The RIPE Network Coordination Centre (RIPE NCC), which manages the regional distribution of internet addresses for the UK, Europe, Middle East and parts of Central Asia.
They have confirmed that their final reserve pool of Internet Protocol v4 ..
.. (IPv4) addresses will completely run out in November 2019. Strictly speaking the Regional Internet Registry (RIR) started running out of address space in 2012 and began rationing the little they had left. Fast forward a few years and at the start of October 2019 it was confirmed that they only had 1 million IPv4 addresses left in their available pool (out of 4 billion addresses total), “which we expect to run out in November 2019“; these are currently being distributed via smaller prefixes (/23s and or /24s)
At present, the Internet Protocol v4 standard, which is part of a seamless technology that helps to connect your computer/devices with the online world (like an ID number for your connection), is still important for a lot of internet-capable hardware and software. Thankfully many ISPs, devices and services have now introduced “newer” IPv6 addresses, although some still have a lot of work to do (e.g. TalkTalk).
Example IPv4 IP Address: 220.127.116.11
Example IPv6 IP Address: 0:0:0:0:0:ffff:7b55:435a
Admittedly providers will be using both IPv6 and IPv4’s side-by-side for many years to come because if they were to go completely IPv6 today then a lot of sites, services and devices would run into connectivity problems; many still cannot understand the longer v6 standard (home to about 340 trillion trillion trillion addresses).
Indeed when RIPE NCC surveyed 4,161 network operators and other stakeholders earlier this year, a third ranked IPv4 run-out as among the top three challenges facing their organisation (54% also said they will need more IPv4 addresses within the next 2-3 years.. oh dear).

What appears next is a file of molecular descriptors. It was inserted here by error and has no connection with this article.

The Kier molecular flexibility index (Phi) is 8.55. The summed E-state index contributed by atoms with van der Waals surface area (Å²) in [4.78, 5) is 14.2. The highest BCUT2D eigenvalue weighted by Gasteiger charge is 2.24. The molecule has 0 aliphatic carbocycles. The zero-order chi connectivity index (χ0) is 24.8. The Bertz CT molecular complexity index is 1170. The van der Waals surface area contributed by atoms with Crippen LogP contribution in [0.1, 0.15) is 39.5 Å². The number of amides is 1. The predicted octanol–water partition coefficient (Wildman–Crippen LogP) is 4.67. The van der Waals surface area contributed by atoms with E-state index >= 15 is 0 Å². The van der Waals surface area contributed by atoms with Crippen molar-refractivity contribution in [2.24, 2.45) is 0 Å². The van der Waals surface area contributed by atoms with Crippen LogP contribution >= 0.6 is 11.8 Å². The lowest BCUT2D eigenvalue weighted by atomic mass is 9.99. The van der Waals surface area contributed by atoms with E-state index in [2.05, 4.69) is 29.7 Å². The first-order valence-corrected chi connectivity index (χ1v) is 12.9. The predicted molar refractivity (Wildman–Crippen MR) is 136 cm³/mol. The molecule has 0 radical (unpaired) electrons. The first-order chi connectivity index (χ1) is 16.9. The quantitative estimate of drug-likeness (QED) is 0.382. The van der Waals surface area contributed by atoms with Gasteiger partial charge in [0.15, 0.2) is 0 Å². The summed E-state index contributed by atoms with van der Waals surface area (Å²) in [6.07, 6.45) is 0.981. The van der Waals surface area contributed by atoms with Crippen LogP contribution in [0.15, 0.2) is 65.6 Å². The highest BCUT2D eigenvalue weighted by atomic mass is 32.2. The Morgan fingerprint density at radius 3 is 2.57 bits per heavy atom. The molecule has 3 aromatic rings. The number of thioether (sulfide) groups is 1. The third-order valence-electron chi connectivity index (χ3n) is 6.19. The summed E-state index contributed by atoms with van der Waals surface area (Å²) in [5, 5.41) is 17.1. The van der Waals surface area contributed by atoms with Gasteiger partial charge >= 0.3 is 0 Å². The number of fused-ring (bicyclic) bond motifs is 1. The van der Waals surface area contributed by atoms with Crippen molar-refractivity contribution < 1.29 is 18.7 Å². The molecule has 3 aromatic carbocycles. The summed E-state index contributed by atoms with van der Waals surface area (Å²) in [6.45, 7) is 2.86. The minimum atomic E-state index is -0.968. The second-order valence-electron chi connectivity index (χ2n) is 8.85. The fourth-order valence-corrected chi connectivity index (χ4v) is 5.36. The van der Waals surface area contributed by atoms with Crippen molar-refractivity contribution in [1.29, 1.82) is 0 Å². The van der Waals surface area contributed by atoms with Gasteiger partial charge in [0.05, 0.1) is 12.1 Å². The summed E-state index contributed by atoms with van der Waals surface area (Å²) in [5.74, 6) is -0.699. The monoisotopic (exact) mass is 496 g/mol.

A Spokesperson for RIPE NCC told ISPreview.co.uk:
“On October 2, we announced that we had one million IPv4 addresses left in our available pool, which we expect to run out in November 2019. Any IPv4 addresses we recover after this point will be allocated to new entrants via a waiting list. This will probably be a few hundred thousand addresses – not much compared to the many millions that networks in our region need.
It’s important to note that we have been in a state of IPv4 exhaustion since 2012, when we reached our final allocation from IANA. IPv4 ‘run-out’ has long been anticipated and planned for by the technical community and no one needs to worry about the Internet suddenly breaking. But it does mean that the pressure will continue to build for many networks, necessitating the use of complex and expensive workarounds.
Our advice to network operators is to take stock of their IP resources and to make sure their IPv6 plans are making progress.”
Some big ISPs still have a large stockpile of IPv4s but others that haven’t deployed IPv6 may have to stretch that out by adopting awkward solutions like internet address sharing (Carrier Grade NAT), which can in some circumstances create problems for internet systems that use unique IP addresses to identify, process and or block user activity.
In other cases, we have seen some commercial trading of retired IPv4 address space and this is likely to become more common, at least until the day comes that IPv4 can finally be put to bed.